Daniel Sturm (LSE) comments: “There are many channels, but more border frictions, less trade and therefore less growth is the most direct one.” Christopher Pissarides (LSE) notes: “Because of trade barriers and much less collaboration in research and trade agreements with third parties.” Christian Leuz (Chicago Booth) adds: “For the UK, there are multiple channels at play: trade, migration and human capital, and foreign direct investment.”
Some panellists point to effects that have already happened. Judith Chevalier (Yale University) mentions: “Effects on investment and productivity have already been measurable.” John Vickers (University of Oxford) concurs that “substantial negative effects on investment and productivity” have already been seen since the referendum. And Nicholas Bloom (Stanford University) says: “Brexit has reduced UK trade in services and migration. Both were driving growth and now both have been reduced.”
A number of panellists provide links to analysis of Brexit effects, including official reports (Bank of England 2020, HM Government 2018, Office for Budget Responsibility 2021) as well as independent research by some of the panellists themselves on the impact of Brexit on UK firms (Bloom et al. 2019), on trade elasticities and geographical distance in the context of Brexit (Carrere et al. 2020), on the costs of Brexit compared with Covid-19 (Van Reenen 2020), and the consequences for UK trade and living standards (Dhingra et al. 2016).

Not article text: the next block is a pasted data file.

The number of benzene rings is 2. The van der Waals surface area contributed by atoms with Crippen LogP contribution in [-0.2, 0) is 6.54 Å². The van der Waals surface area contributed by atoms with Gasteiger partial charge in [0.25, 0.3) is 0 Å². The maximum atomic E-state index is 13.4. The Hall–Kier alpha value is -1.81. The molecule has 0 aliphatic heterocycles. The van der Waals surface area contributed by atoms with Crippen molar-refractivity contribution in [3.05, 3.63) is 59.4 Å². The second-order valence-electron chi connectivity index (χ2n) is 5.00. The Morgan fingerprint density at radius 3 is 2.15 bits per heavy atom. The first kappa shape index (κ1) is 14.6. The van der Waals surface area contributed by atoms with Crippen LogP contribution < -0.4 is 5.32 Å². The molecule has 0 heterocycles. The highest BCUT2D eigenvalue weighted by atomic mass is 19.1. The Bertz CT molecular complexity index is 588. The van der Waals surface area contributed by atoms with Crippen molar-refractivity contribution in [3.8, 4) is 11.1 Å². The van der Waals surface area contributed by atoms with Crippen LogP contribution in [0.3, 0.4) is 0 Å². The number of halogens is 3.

Among the panellists who say they are uncertain, several mention the role of future UK policy choices in determining the overall growth outcome. For example, Jose Scheinkman (Columbia University) observes: “While the impact is most likely negative, the magnitude is still very uncertain and will depend on UK's future policy choices.”
Jordi Galí (Universitat Pompeu Fabra and Barcelona GSE) adds: “It will depend on the quality (in the sense of growth-oriented) of the policies it undertakes from now.” Aaron Edlin (University of California, Berkeley) says: “We don’t know yet what trade agreements will replace it.” And Jan Pieter Krahnen (Goethe University Frankfurt) explains: “It all depends on the extent to which the UK will pursue a beggar-thy-neighbour policy, basically free-riding or arbitraging on the EU.”
Daron Acemoglu (MIT), who agrees with the statement, is pessimistic about the likely policy choices: “That's my median expectation. Not because of the direct effect of less trade but because of worse policies that will result from Brexit politics.” But Robert Hall (Stanford University), who says he is uncertain, is one of several panellists doubtful about how far forward we can look: “This is an incredibly complicated issue with forces going in both directions. Pretence to expertise would be misplaced.”
The EU economy
On the second statement about the potential impact on the aggregate EU27 economy by the end of the decade relative to the counterfactual of the UK having remained, views are more divided. Nearly a quarter of respondents agree that the EU27 economy will be at least several percentage points smaller in 2030 than it otherwise would have been. But more than a third say they are uncertain, while 41% disagree that the impact will be that strongly negative.
Again, there are notable differences between the two panels’ views. Of the European panel (again weighted by each expert’s confidence in their response), 12% strongly agree, 14% agree, 28% are uncertain, 38% disagree and 9% strongly disagree. Members of the US panel are more uncertain, fewer disagree and none say that they agree or disagree strongly: 20% agree, 48% are uncertain, and 31% disagree.
Overall, across both panels, 7% strongly agree, 16% agree, 36% are uncertain, 35% disagree, and 6% strongly disagree.